Thus, in this special life, those “that hath longe tyme ben usid in theese meditacions” must learn to “smite doun al maner thouyt vnder the cloude of foryetting” in order to avoid being thoroughly distracted from his or her calling (28).
But how exactly is one to go about suppressing these thoughts? The Cloud-author offers several “plans of attack,” which range from using a “litil worde of o silable,” like “God” or “loue,” as a “scheeld & spere” (28) to actually “step[ping] abouen it with a feruent steryng of lue” (66). Despite his repeated warnings against thinking in literal or physical terms about spiritual matters, these “methods” offered by the Cloud-author are remarkably vivid and physical.14 With the one-syllable word which is both “scheeld & spere,” the contemplative is to “bete on this cloude & this derknes” above him or her, which will thereby “smite doun” the thought and drive it away (28). And, in addition to stepping over thoughts, “treed[ing] hem down vnder thi fete” (66), the author describes two more ways to “dodge” an attack by thoughts. One is to
Do that in thee is to lat as thou wist not that thei prees so fast apon thee, bitwix thee & thi God. & fonde to loke as it were ouer theire schuldres, seching another thing: the which thing is God, enclosid in a cloude of vnknowyng. (66)
Not only are these thoughts capable of independent action, then, they even have “schuldres!” The other dodge is this:
When thou felist that thou maist on no wise put hem doun, koure doun under hem as a chitif & a coward ouercomen in batayle, & think that it is bot a foly to thee to stryue any lenger with hem; & therfore thou yeeldest to God in the handes of thin enmyes. (66-67)
Thus, it is clear according to the teaching of the Cloud-author that thought, which is ultimately a function of the intellect, is the enemy of the true contemplative, to be fought against at all costs. But there will come a time when the “thi bodely wittes kon fynde ther nothing to fede hem on” (121), and thus it will remain still and quiet so that the will can “feel” what the mind is unable to “see” (122). This time will only come, however, when all manner of masculine knowing and seeing has ceased.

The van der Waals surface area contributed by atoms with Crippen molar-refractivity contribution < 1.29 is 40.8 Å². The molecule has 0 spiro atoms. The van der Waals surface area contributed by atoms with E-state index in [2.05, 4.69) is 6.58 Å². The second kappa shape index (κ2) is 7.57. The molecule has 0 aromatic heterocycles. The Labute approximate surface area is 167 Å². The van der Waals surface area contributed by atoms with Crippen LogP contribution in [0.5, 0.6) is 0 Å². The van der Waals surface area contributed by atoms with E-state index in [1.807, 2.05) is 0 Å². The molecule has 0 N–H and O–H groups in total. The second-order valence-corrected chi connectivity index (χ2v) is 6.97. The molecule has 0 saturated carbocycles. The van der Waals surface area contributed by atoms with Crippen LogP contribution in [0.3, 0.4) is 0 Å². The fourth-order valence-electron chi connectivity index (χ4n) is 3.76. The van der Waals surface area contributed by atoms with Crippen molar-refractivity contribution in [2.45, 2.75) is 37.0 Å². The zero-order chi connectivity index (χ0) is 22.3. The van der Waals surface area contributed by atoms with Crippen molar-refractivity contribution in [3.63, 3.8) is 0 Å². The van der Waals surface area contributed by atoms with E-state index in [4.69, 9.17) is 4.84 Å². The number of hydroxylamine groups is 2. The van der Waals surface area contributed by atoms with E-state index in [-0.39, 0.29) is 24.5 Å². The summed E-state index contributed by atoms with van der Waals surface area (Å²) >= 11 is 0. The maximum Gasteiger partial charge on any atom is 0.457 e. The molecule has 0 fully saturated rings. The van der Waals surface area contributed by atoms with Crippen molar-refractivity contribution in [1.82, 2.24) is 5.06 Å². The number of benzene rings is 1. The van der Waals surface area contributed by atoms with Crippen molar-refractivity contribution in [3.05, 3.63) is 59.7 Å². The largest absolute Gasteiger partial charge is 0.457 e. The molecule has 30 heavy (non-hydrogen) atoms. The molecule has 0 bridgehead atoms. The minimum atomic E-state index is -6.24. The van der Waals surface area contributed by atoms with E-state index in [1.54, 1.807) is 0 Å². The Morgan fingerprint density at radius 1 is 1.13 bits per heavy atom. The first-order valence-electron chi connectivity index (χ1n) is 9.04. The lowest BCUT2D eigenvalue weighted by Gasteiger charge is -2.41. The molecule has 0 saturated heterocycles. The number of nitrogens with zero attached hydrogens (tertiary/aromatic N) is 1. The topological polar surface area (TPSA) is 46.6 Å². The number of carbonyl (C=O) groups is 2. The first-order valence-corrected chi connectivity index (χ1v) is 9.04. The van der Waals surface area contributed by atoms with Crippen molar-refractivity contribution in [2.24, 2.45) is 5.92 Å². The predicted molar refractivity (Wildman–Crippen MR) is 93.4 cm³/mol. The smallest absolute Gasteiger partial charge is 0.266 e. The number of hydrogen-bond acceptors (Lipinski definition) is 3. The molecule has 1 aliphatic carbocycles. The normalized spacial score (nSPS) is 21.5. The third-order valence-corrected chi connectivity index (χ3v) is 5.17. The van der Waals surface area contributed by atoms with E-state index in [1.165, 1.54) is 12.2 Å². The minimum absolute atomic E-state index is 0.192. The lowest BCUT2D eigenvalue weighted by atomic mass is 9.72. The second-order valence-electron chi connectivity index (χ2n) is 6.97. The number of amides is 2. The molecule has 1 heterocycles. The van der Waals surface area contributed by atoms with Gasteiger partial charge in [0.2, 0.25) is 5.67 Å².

It would seem, then, that the approach to contemplation advocated by the Cloud-author is rather anti-intellectual, and thereby anti-masculine. But we have yet to consider the implications of the author’s particular concern with the inadequacies of the intellect’s primary means of knowing: language.
The Inadequacy of Language
If we think of language as an attempt to capture thought in a form which renders it intelligible to the human mind, which thus imposes order and control on the way we understand the world, we can begin to see language as the logical offspring of the masculine impulse described earlier. Language does not exist in nature — it is not only the product of the human mind, but also a seemingly arbitrary system of signs and signifieds which attempts to impose relationships where none by nature exist. But because this system has become so thoroughly integrated into our understanding of what it means to be human, we cannot escape involvement in it, though throughout history poets in particular have lamented the inadequacy of language to fully convey human thoughts and desires.